To be honest, when we went to Europe, we were probably the most excited for Copenhagen. As soon as we booked our trip, we dove deep into learning about Danish culture and the language. We fully embraced the idea of Hygge, which we've talked about before, and couldn't wait to experience the real deal.
Denmark did not disappoint and exceeded all expectations.
Places to See
This royal castle, originally built as a summerhouse in 1606 is located in the heart of Copenhagen. Although we didn't take a tour inside the actual castle, the outside grounds and gardens were reason enough to visit. I'm sure it's even more magical in the springtime!
Located across the street from Rosenborg Castle are Copenhagen's Botanical Gardens. There are so many green spaces and parks in Copenhagen, but this one is probably one of the most stunning. The gardens have outside gardens, outside greenhouses and then a large atrium filled with tropical plants (a much needed break from the cold winter). The space is old and gorgeous filled with spiral staircases and hidden spaces.
This cemetery was the first place we visited when we got into Copenhagen (after getting coffee, of course). The main path is lined with tall, symmetrical trees and the grounds are green and lush. There are tombs dating back to the 1700s and a large amount of the dead buried were victims of a plague in 1711. There are also famous historical figures buried here such as Hans Christen Anderson! This place was absolutely magical and full of endless stories, it's a must-see.
Nyhavn is probably the most Instagram-famous place in Copenhagen, and rightfully so. This water front and creative district is full of color and life. Lights decorated the streets and each house was a different, lovely pastel color. It really is just as charming as it looks. We would also highly recommend eating some street hotdogs here.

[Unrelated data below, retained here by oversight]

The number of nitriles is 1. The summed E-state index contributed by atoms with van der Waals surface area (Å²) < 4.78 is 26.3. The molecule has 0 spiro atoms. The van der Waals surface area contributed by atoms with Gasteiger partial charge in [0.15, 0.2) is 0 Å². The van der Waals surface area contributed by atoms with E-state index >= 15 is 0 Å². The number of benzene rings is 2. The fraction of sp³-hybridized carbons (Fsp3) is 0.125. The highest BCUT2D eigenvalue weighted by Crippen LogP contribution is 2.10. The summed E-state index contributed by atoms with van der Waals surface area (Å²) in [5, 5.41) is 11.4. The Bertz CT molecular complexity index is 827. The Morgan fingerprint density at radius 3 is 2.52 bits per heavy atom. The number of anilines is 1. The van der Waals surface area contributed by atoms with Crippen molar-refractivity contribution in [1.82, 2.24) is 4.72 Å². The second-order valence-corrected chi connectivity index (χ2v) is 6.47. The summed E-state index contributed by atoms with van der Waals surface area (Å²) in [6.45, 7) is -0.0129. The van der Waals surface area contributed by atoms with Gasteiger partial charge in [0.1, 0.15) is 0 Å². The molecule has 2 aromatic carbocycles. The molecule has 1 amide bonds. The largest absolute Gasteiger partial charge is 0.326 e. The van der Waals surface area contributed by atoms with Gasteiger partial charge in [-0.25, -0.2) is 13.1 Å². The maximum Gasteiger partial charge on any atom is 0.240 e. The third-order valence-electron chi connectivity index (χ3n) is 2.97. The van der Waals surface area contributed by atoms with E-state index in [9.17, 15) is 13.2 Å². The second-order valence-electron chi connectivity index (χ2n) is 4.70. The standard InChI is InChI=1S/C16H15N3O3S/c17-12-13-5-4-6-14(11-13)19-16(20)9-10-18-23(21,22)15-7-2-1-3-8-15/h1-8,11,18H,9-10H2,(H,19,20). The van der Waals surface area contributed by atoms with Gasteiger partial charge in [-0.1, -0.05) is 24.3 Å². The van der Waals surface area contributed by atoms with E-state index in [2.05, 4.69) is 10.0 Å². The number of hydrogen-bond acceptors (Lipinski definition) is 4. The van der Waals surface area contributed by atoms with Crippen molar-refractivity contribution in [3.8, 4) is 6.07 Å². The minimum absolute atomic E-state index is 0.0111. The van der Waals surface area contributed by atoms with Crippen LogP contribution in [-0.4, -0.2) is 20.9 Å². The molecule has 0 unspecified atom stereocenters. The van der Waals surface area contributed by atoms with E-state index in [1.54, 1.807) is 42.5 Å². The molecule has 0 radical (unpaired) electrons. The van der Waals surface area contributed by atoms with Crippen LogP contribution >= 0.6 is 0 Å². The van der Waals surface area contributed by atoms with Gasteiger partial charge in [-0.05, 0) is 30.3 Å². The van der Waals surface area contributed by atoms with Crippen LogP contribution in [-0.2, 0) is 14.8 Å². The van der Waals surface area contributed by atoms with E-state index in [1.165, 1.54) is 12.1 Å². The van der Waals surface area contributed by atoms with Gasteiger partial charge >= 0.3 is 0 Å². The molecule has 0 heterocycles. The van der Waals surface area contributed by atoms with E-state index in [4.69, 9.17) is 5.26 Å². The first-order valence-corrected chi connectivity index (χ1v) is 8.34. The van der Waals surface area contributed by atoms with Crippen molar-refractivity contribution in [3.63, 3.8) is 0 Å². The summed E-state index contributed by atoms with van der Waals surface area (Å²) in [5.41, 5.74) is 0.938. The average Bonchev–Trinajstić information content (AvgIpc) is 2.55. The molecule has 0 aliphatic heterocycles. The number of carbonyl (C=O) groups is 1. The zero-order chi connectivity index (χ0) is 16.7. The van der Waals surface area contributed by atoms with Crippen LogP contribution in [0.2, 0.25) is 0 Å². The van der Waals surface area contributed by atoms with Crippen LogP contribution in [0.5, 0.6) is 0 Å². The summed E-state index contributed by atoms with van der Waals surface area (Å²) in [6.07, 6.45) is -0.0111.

Places to Eat
The Coffee Collective
Copenhagen is a haven for coffee lovers, and The Coffee Collective was one of our favorites. There are several locations of The Coffee Collective in Copenhagen and each other them provide a different atmosphere and signature drinks.
During our European trip, we had at least twelve cinnamon buns each. At least. Meyers Bageri had the best cinnamon buns. They were twisted in a way to that every piece of the dough tasted like the middle part of a cinnamon roll--full of gooey, cinnamon goodness. If I could only eat one thing for the rest of my life, it would be Meyers Bageri's cinnamon rolls.
Copenhagen is becoming more and more famous for their culinary scene and Trovehallerne has a lot to do with that. Comprising of two large halls and an outdoor market, Trovehallerne features food and products from over 60 vendors. If you're looking to try a variety of food, especially a traditional Smorrebrod (open-faced sandwiches).
Porridge is super popular in Copenhagen and as a lover of all things breakfast (including oatmeal), we were all for it. We were literally just talking last night about how we were craving the porridge from here. Although they have a menu, you can put basically anything you want on your porridge. For example, Kaitlyn put hazelnuts and homemade caramel on hers. Highly recommend.
- Watch out for bikes! Bikes are more popular in Copenhagen than cars, it's not just a stereotype. Therefore, when you're crossing the street, make sure you're not just looking both ways for cars. You don't want to get run over by a bike.
- Don't be afraid to use public transportation. Copenhagen has so many options for getting around: taking the bus, train, bikes, or walking. All of them are fabulous options and the city is super accessable to any kind of traveler.
- Come with an open stomach. There is so much good food in Copenhagen that you're going to want to eat it all, trust us. And we highly suggest that you do eat it all. You can't go wrong here.